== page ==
Saturday, June 24, 2017

Botany - Early New York Botanist Jane Colden Farquher 1724-66

A Proper Female Pursuit for "the fair daughters of Columbia" in a Patriarchal Society

Early botanist Jane Colden Farquher (1724-66) came from a traditional patriarchal family. Her physician father Cadwallader Colden (1688-1776) sailed to New York in 1710, He was Lt. Governor of New York from 1761 until his death & served as Surveyor General for New York. His scientific curiosity included a personal correspondence between 1749-1751 with Carolus Linnaeus (1707-1778).

1748-52 John Wollaston (American colonial era painter, 1710-1775) Cadwallader Colden

Colden thought women should study botany because of "their natural curiosity & the pleasure they take in the beauty and variety of dress seems to fit them for it."  Moreover, he viewed such study as an ideal substitute for idleness among his female children, when he moved his family to the country in 1729.


He believed gardening & botany "an Amusement which may be made agreable for the Ladies who are often at a loss to fill their time."  He went so far as to recommend that perhaps from Jane's example "young ladies in a like situation may find an agreable way to fill up some part Of their time which otherwise might be heavy on their hand May amuse & please themselves & at the same time be usefull to others."


A letter of 1755 from Colden to Dutch botanist Jan Gronovius (1666-1762)
 "I have a daughter who has an inclination to reading and a curiosity for natural philosophy or natural History and a sufficient capacity for attaining a competent knowledge. I took the pains to explain to her Linnaeus' system and to put it in English for her to use by freeing it from the Technical Terms which was easily done by using two or three words in place of one. She is now grown very fond of the study and has made such progress in it as I believe would please you if you saw her performance. Tho' perhaps she could not have been persuaded to learn the terms at first she now understands to some degree Linnaeus' characters notwithstanding that she does not understand Latin."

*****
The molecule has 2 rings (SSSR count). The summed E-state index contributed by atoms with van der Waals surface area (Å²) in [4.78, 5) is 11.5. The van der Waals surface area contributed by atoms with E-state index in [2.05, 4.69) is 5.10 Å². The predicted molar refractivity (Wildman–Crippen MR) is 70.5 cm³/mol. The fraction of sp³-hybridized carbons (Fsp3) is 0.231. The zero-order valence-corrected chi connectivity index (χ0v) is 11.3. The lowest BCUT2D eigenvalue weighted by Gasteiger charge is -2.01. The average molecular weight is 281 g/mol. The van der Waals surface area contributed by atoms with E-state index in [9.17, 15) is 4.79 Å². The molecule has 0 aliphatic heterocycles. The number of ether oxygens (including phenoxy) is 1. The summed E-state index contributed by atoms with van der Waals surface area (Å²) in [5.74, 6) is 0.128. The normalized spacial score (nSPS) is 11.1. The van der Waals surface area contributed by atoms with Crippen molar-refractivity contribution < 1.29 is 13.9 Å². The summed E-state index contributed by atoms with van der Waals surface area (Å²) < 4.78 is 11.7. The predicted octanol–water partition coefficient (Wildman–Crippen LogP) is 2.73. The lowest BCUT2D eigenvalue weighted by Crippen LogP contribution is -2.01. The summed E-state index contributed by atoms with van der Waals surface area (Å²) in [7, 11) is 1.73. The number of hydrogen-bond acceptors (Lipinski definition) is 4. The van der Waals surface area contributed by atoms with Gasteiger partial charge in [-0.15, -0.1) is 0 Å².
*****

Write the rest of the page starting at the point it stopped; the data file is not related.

Jane Colden far surpassed her father's amusement theory. She was the first scientist to describe the gardenia. Although she had to read the works of Carolus Linnaeus (1707-1778) in translation, she mastered the Linnaean system of plant classification perfectly. She catalogued, described, and sketched at least 400 plants. She actively collected seeds & specimens of New World flora & exchanged them with others on both sides of the Atlantic.

The South Carolina scientist Dr. Alexander Garden (1730-1791) wrote in a letter to John Ellis in 1755, that Jane Colden “is greatly master of the Linnaean method, and cultivates it with assiduity.”  

Peter Collinson (1694-1768) wrote about her to American plant collector John Bartram: "Our friend Colden's daughter has a scientifical manner. Sent over several sheets of plants very curiously anatomised after [Linnaeus'] Method. I believe she is the first Lady that has attempted any thing of this nature."  Collinson reported to Carolus Linnaeus, "Your system, I can tell you obtains much in America. Mr. Clayton and Dr. Colden at Albany of Hudson's River in New York are complete Professors....Even Dr. Colden's daughter was an enthusiast."   He later wrote to Linnaeus, that  Jane Colden “is perhaps the first lady that has so perfectly studied your system. She deserves to be celebrated.”